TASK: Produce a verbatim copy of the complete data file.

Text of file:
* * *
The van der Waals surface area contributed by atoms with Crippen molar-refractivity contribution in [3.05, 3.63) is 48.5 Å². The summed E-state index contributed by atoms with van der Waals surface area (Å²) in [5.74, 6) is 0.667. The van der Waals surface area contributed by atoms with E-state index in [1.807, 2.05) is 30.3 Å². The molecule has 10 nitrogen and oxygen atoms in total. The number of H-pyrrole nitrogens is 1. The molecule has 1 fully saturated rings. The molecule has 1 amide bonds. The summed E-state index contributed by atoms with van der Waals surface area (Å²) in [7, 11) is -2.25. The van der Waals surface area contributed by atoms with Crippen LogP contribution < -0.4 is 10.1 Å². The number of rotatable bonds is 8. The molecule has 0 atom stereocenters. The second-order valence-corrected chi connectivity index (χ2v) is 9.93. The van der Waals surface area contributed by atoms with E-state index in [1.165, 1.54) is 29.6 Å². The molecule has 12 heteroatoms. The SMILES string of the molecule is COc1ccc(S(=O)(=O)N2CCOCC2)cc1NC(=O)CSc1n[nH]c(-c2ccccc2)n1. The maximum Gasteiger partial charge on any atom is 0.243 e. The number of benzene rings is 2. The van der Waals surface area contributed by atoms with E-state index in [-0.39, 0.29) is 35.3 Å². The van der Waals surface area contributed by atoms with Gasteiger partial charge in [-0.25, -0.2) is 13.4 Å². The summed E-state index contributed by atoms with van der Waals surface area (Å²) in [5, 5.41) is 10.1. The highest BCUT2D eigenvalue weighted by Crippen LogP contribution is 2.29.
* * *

The van der Waals surface area contributed by atoms with Crippen molar-refractivity contribution in [3.05, 3.63) is 48.5 Å². The summed E-state index contributed by atoms with van der Waals surface area (Å²) in [5.74, 6) is 0.667. The van der Waals surface area contributed by atoms with E-state index in [1.807, 2.05) is 30.3 Å². The molecule has 10 nitrogen and oxygen atoms in total. The number of H-pyrrole nitrogens is 1. The molecule has 1 fully saturated rings. The molecule has 1 amide bonds. The summed E-state index contributed by atoms with van der Waals surface area (Å²) in [7, 11) is -2.25. The van der Waals surface area contributed by atoms with Crippen LogP contribution < -0.4 is 10.1 Å². The number of rotatable bonds is 8. The molecule has 0 atom stereocenters. The second-order valence-corrected chi connectivity index (χ2v) is 9.93. The van der Waals surface area contributed by atoms with E-state index in [1.165, 1.54) is 29.6 Å². The molecule has 12 heteroatoms. The SMILES string of the molecule is COc1ccc(S(=O)(=O)N2CCOCC2)cc1NC(=O)CSc1n[nH]c(-c2ccccc2)n1. The maximum Gasteiger partial charge on any atom is 0.243 e. The number of benzene rings is 2. The van der Waals surface area contributed by atoms with E-state index in [-0.39, 0.29) is 35.3 Å². The van der Waals surface area contributed by atoms with Gasteiger partial charge in [-0.25, -0.2) is 13.4 Å². The summed E-state index contributed by atoms with van der Waals surface area (Å²) in [5, 5.41) is 10.1. The highest BCUT2D eigenvalue weighted by Crippen LogP contribution is 2.29.